“Sod the wine, I want to suck on the writing. This man White is an instinctive writer, bloody rare to find one who actually pulls it off, as in still gets a meaning across with concision. Sharp arbitrage of speed and risk, closest thing I can think of to Cicero’s ‘motus continuum animi.’

Probably takes a drink or two to connect like that: he literally paints his senses on the page.”

DBC Pierre (Vernon God Little, Ludmila’s Broken English, Lights Out In Wonderland ... Winner: Booker prize; Whitbread prize; Bollinger Wodehouse Everyman prize; James Joyce Award from the Literary & Historical Society of University College Dublin)





19 November 2013


Eight in ten prefer cheaper wine
20,000 Brits tested by Academy
Germans think Starbucks cheap 

People drink Coke.  Lots of 'em drink ridiculous amounts of it.  So it seemed a bit funny this week, the delerium that followed the shock horror revelation that when the glasses are presented blind, most British wine enthusiasts prefer to drink cheaper wines.

Surely we prefer mostly to drink things we are accustomed to drinking?

An outfit called the London Wine Academy released information it had gathered over two decades.  It had tested some 20,000 attendees to its wine education courses.  In each instance, it had presented these students with masked wines made from the same variety - one at £4.99 (about AU$8.60), and another at £19.99 (AU$34.40).  Without knowing their actual prices, eight out of ten of these people preferred the cheaper wine.

When testing, say, Majestic Wine's Aspen Hills Chardonnay (£4.99) from South East Australia, against Gerard Thomas's Saint-Aubin Premier Cru Chardonnay from Burgundy (£19.99), around 80% of those tested preferred the Murray-Darling irrigated cheapie to the posh Burgundian offering.

Presuming this British exercise would be mirrored in the Australian market, vendors of cheap wines here seemed ready to believe these findings vindicate their business.  Ridiculously cheap bottled wines aside, nearly half of Australia's wine is still consumed from bladder packs - that part of the business which attracts less tax per litre than more expensive, and presumably better quality wines.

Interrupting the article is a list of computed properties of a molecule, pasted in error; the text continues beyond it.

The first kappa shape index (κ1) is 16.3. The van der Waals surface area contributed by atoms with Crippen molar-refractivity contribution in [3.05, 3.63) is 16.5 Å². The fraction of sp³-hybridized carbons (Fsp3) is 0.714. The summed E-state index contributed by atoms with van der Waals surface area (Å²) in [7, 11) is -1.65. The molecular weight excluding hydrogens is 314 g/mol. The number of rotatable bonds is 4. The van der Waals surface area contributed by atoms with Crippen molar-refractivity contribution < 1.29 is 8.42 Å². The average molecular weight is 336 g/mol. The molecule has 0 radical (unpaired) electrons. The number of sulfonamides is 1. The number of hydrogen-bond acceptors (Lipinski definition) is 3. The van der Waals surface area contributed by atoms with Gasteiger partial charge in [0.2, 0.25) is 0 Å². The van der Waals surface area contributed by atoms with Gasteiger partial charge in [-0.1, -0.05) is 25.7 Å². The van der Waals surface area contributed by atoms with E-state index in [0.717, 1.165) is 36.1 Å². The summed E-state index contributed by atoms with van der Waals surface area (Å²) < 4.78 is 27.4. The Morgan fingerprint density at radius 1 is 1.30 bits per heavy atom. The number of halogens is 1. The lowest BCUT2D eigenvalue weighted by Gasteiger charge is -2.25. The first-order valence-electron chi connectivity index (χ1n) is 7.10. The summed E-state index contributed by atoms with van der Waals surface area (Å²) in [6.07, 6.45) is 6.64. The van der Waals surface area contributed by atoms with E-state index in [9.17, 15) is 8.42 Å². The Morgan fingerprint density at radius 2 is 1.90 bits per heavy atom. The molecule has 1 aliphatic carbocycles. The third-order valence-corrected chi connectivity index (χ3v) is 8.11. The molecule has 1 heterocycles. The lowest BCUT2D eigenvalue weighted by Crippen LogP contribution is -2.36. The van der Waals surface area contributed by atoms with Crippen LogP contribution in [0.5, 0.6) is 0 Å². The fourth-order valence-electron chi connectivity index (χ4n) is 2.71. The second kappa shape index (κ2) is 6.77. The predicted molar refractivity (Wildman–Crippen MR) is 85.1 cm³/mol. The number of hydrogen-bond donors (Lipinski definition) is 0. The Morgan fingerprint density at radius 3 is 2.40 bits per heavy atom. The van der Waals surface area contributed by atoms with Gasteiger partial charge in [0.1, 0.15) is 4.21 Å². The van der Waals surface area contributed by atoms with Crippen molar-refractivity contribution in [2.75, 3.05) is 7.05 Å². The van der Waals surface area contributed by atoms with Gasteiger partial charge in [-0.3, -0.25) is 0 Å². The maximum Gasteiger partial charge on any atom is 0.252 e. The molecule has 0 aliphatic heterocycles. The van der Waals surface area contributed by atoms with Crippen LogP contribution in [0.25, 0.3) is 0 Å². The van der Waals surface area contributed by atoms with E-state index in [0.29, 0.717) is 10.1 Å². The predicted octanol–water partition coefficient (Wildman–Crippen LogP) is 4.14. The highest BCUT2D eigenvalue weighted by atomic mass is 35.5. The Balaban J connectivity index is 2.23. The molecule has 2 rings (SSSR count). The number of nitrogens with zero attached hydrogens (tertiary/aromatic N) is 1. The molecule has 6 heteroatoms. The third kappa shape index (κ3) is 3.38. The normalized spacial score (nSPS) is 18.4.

In the quality stakes, it is this bottom half of the part of the business which uses vast amounts of irrigation water from the troubled Murray-Darling to produce wine which is three times the strength of the average beer, and sold for around the price of popular bottled water imports.

The current drive to replace the Wine Equalisation Tax with an excise, or volumetric tax on the amount of ethanol in each container, is led by Pernod-Ricard (Orlando-Jacob's Creek) and Treasury Wine Estates (Penfolds-Wolf Blass et al), two giant winemakers who've decided there's no future for them in making big irrigation bottom-rung wines to feed the discount bins.

Beer and spirits are taxed by excise.

If taxed by excise on the amount of ethanol in the product, rather than the WET system, which is a tax on the price of the product, cheaper wines would increase in price, while the more profitable expensive wines would be cheaper.  The bladder pack vendors maintain such a change would prove an utter disaster for their businesses.

Most perversely, this British report came within days of another, the results of the study of neurobiologist Kai-Markus Müller, of Aspach, in the Swabian-Franconian Forest region of southern Germany. Having worked for Simon, Kucher and Partners, a big international company which helps manufacturers devise suitable prices for their products, Müller is fascinated by businesses which make their money converting water to something they can sell at a profit.